Metcalf, John Lithgow Photos: Julieta Cervantes
By Fern Siegel
is always 20-20. That’s especially true as history unfolds — and we see the
consequences of presidential elections.
before the insidious manipulation of social media or the Mueller Report, the
presidential election of 2008 proved a study in sexism, political baggage and
Democratic candidates were particularly interesting that year — and two stars
emerged. The familiar Hillary Clinton (Laurie Metcalf) and the unknown Barack
Obama (Peter Francis James). (The play is directed by Joe Mantello; he also directed
Metcalf to her second Tony in Three
behind-the-scenes drama, coupled with a closer examination of the twisted
Bill-Hillary dynamic, defines Hillary and Clinton, now on Broadway at
subject should be meaty; but playwright Lucas Hnath, who delivered a stunning A
Doll’s House, Part 2 in 2017, has failed to provide any drama. Hillary
and Clinton, given the stakes, is curiously dull. It is a peek at marital
discord — and the sad reality of capable women eclipsed by popular men and
saddled with their sins.
setting is a hotel room in New Hampshire. Hillary, known as a successful U.S.
Senator and First Lady, feels it’s her time in the political spotlight. She is
smart, caring and eager to escape her husband’s long shadow. Bill Clinton (John
Lithgow) is a natural politician; he does meet-and-greet better than anyone
her 2008 campaign runs into early primary trouble — she lost Iowa and is behind
Obama in the polls. Campaign manager Josh (Zak Orth) insists the underdog status
will score. “So me losing is a strategy?” she snaps at him.
Metcalf & Zak
she does the one thing she swears she won’t do: call Bill.
don’t vote with their brains,” he sighs, counseling more personal reveals. Like
adults everywhere, she is horrified by pandering and suggests an alternative:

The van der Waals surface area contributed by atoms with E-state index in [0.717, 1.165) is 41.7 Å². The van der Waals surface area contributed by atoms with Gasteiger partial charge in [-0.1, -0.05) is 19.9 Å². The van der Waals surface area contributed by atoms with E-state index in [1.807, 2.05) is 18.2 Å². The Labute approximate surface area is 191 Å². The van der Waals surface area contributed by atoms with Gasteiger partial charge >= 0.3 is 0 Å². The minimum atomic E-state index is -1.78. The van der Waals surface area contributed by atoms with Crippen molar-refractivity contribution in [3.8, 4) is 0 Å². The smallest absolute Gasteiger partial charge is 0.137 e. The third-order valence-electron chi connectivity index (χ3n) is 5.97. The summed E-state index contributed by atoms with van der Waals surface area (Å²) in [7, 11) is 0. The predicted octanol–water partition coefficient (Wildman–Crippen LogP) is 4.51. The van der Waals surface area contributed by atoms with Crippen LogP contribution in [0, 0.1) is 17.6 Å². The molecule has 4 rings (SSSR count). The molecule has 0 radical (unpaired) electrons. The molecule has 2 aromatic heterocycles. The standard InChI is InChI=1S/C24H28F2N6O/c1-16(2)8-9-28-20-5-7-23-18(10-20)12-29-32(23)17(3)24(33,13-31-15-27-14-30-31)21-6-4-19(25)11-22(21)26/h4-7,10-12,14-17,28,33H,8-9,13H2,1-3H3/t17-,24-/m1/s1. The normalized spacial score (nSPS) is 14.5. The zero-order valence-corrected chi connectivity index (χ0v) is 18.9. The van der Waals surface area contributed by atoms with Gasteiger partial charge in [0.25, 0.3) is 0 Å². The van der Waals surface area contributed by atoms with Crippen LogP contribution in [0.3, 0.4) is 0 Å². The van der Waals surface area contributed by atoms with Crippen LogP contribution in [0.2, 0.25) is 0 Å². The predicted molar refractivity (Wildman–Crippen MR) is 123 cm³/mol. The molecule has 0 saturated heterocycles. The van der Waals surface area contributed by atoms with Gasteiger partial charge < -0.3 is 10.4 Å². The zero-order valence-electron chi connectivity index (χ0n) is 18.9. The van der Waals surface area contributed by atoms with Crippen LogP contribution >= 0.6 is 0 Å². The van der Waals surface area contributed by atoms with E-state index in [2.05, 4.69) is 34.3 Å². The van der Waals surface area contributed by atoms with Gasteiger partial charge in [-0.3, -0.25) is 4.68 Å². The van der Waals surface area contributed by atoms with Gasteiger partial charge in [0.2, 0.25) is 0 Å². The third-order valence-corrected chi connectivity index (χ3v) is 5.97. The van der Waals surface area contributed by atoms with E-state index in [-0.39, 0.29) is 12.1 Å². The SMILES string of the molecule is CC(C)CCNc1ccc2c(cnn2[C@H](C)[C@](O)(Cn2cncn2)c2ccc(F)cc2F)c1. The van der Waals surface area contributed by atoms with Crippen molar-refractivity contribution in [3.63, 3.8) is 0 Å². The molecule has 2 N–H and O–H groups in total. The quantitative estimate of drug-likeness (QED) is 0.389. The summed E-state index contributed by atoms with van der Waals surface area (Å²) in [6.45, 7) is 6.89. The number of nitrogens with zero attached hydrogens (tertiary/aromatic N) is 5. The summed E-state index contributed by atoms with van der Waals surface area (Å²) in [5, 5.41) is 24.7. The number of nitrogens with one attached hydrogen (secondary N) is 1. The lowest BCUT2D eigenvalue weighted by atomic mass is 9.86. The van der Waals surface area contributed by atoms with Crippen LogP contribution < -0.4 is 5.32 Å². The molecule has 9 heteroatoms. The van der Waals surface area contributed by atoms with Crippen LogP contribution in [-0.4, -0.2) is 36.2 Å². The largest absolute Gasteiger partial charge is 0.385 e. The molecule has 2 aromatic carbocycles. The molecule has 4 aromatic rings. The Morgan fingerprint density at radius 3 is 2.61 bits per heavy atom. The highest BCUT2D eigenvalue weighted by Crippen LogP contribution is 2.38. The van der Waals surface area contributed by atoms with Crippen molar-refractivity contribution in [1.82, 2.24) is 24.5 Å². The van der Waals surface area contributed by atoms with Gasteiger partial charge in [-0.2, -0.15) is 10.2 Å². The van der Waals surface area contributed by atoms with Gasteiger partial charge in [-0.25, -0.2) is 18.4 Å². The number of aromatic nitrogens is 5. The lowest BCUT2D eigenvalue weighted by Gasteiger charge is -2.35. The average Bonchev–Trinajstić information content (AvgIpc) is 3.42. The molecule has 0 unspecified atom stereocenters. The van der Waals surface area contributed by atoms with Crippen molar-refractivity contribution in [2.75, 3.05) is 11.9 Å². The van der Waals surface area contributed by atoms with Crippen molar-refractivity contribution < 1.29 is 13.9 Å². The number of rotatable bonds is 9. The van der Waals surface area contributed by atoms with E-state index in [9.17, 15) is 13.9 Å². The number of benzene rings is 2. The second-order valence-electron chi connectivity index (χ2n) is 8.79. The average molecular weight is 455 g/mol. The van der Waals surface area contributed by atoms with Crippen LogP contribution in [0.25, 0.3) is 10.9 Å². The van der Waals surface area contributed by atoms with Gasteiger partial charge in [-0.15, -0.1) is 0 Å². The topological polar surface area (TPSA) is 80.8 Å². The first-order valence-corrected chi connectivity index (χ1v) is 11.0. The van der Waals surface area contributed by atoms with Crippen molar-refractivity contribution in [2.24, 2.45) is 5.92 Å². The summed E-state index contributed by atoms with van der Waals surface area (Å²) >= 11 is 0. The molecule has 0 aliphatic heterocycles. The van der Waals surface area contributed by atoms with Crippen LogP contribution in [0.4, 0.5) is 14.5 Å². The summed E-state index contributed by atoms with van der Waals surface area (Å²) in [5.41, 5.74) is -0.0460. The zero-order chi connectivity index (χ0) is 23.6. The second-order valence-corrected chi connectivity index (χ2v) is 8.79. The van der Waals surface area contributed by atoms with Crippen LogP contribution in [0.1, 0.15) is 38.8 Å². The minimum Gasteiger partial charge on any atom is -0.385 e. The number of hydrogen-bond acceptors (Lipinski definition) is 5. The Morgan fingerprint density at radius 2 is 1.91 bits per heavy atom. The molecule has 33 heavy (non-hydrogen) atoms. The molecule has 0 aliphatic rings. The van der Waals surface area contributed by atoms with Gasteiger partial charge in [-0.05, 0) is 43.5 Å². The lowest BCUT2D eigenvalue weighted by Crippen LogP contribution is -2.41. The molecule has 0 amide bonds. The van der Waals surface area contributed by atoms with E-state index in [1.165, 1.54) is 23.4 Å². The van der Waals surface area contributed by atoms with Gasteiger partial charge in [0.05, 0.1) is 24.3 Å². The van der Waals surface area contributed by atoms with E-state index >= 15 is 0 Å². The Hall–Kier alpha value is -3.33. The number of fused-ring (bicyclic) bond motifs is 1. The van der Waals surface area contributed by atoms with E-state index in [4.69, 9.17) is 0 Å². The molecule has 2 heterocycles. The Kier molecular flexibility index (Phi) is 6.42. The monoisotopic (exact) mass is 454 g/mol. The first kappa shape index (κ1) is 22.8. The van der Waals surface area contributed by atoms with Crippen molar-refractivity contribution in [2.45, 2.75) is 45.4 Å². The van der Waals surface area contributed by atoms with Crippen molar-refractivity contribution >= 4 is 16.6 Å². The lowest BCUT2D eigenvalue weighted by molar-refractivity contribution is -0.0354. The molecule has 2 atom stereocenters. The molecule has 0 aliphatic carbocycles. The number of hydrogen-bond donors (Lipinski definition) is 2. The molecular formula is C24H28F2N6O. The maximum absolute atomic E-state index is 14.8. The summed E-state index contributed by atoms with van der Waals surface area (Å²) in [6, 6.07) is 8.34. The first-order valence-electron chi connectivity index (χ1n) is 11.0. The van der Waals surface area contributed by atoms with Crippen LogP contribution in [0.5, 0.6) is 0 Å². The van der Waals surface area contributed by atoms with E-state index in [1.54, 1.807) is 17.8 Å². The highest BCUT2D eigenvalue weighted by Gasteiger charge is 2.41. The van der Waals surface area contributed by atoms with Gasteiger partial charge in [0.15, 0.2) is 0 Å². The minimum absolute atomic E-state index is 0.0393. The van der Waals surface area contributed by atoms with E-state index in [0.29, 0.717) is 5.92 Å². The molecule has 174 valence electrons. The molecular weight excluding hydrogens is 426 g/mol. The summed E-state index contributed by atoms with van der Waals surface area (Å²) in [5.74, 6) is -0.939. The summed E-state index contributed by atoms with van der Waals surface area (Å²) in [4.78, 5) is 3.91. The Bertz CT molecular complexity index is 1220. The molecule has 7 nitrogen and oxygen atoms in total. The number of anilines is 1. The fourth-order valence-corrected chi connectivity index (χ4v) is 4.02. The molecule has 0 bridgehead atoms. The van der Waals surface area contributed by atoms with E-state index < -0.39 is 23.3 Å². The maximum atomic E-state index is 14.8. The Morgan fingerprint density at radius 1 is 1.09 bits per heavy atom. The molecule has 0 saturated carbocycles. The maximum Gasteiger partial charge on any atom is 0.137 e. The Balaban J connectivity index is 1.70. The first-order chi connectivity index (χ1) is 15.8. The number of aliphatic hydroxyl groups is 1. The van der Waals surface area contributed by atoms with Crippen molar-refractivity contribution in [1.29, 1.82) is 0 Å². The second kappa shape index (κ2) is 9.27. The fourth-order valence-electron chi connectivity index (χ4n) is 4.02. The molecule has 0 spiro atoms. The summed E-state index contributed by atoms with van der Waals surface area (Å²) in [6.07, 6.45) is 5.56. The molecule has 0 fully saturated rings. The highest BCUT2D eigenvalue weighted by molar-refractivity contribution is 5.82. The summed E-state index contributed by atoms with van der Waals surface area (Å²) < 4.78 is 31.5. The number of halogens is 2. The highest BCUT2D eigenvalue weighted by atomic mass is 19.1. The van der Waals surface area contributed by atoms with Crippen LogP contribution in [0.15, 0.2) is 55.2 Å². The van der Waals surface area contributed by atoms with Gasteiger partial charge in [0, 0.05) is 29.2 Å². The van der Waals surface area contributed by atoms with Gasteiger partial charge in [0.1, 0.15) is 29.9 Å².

“People should grow the fuck up.”
that’s not the real world in America: Tabloids subvert truth; blank slates
(Obama) are more digestible than experience (Hillary). Even Bill Clinton is
angered by Obama’s “Yes We Can” mantra, noting: “He’s saying the same things I
said 16 years ago!”
play does nail one inescapable reality, however ignored by a fickle public:
times in the play, Hillary ponders the scientific probability of other
universes. In these far-off solar systems, she may be president. (And her
presidency will be better, she tells her errant spouse.)
in ours, she grapples with a primary system that rewards personality over
principles. It chews up merit, and gives others a pass, despite their failings.
a provocative subject — especially when the battlefield is played out along
gender lines. But Hnath drops the ball; the product placement of Coke and
Snapple get more airtime on stage.
it’s not for lack of star power — Metcalf and Lithgow, both versatile actors,
are always interesting to watch. Metcalf encompasses all the frustration
Hillary Clinton must have endured, while Lithgow portrays a more vulnerable
they lack is a stronger script.
Francis James & Laurie Metcalf
ironies abound. Had Obama taken Hillary’s offer of the vice presidency, given
the future states and votes she won in the primary, it may have ushered in a
new, more vibrant age in American politics.
that’s another play.
it is the Clinton’s singular marriage that commands center stage, alongside the
debate over political credit and capability. In another universe, things might
have been different.
Theater, 252 West 45 St. Running time: 80 minutes